As we move through the postseason, it’s easy to be caught in the moment, and forgot about what happened in the regular season. That would be a shame, however; the competition for the main awards will be the center of discussion post World Series, and it’s paramount that we don’t forget who excelled during the regular season. So, without further adieu, let’s take a closer look at each award, picking the deserving player bases SOLEY off of the regular season.
AL Reliever of the Year
#3: Ryan Pressly, Houston Astros (2.66 FIP, 2.31 xFIP, 11.93 K/9, 1.99 BB/9, 2.55 SIERA)
#2: Liam Hendricks, Oakland Athletics (1.87 FIP, 3.21 xFIP, 13.13 K/9, 2.22 BB/9, 2.58 SIERA)
#1: Nick Anderson, Tampa Bay Rays (2.35 FIP, 2.44 xFIP, 15.23, 2.49 BB/9, 2.21 SIERA)
When the Marlins picked up reliever Nick Anderson from the Twins this past season, practically no MLB fan even heard of the news. Surely, however, we’re all aware of who the 29-year-old is now; he’s the anchor of the Rays bullpen after being traded there midseason. With an incredible 15.23 K/9, he didn’t need any help from his defense, and it’s important to note that he even had a .349 BABIP allowed, meaning he was unlucky. The fact that he switched leagues midseason could cost him this award, but considering he was far more dominant in the American League (1.62 FIP), that shouldn’t sway the voters at all; Anderson needs to be recognized for his terrific breakout season.
NL Reliever of the Year
#3: Seth Lugo, New York Mets (2.70 FIP, 3.24 xFIP, 11.7 K/9, 1.8 BB/9, 2.78 SIERA)
#2: Kirby Yates, San Diego Padres (1.30 FIP, 2.25 xFIP, 14.98 K/9, 1.93 BB/9, 2.05 SIERA)
#1: Josh Hader, Milwaukee Brewers (3.10 FIP, 2.36 xFIP, 16.41 K/9, 2.38 BB/9, 1.78 SIERA)
He may have blown the NL Wildcard game for the Brewers, but for the second straight season, Josh Hader was the best reliever in the National League. With a higher FIP, xFIP, and much lower BABIP than Kirby Yates, it was very tempting to not give it to Hader in favor of the Padres’ standout closer, but with a 1.78 SIERA and 16.41 K/9, how can you not give this award to the filthy lefty? Furthermore, the 25-year-old’s ability to pitch multiple innings has to be taken into consideration; he threw over 15 more innings than Yates. It’s a coin flip, each are extremely deserving, but as far as who was the more valuable reliever to his team, Hader slightly edges out Yates.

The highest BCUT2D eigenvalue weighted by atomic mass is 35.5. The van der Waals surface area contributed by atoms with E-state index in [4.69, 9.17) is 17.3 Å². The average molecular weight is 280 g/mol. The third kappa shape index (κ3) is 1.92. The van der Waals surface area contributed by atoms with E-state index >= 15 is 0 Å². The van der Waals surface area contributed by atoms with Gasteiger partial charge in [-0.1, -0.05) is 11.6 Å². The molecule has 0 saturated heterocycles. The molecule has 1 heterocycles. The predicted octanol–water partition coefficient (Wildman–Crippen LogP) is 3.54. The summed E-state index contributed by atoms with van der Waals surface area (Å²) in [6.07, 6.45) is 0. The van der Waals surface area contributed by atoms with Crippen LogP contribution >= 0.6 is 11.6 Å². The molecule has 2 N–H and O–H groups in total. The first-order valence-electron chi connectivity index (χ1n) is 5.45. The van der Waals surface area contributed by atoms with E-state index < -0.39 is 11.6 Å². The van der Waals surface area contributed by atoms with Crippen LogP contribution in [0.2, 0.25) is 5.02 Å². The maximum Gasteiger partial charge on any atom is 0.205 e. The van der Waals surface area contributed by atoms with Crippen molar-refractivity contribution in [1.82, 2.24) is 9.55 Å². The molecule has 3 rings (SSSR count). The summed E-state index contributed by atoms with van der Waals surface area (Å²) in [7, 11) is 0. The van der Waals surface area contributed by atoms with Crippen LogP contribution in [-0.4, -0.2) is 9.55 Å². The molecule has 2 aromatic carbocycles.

AL Manager of the Year
#3: Bob Melvin, Oakland Athletics (97-65, +107 Run Differential)
#2: Rocco Baldelli, Minnesota Twins (101-61, +169 Run Differential)
#1: Kevin Cash, Tampa Bay Rays (96-66, +116 Run Differential)
To be honest, all three of these managers have a terrific case to be the AL Manager of the Year. For the second straight season, Bob Melvin led a team with a patched-up rotation and multiple injuries to 97 wins, which is extremely impressive. So is the job Rocco Baldelli did with the Twins; they were seen as an average team, yet exploded for 101 wins and broke the MLB home run record. Still, the magic Kevin Cash pulled off this season in Tampa Bay deserves recognition. Starting pitchers Tyler Glasnow and Blake Snell both missed a significant amount of time with injuries, which forced Cash to mix and match pitchers all season extremely effectively to remain in the hunt, especially with a depleted lineup (injuries). Keep in mind, this team already had the lowest payroll, and relied on waiver wire pickups as several of their top players were on the injured list this season. Yet, they made the playoffs; Cash has established himself as arguably the best manager in the sport.
NL Manager of the Year
#3: Dave Martinez, Washington Nationals (93-69, +153 Run Differential)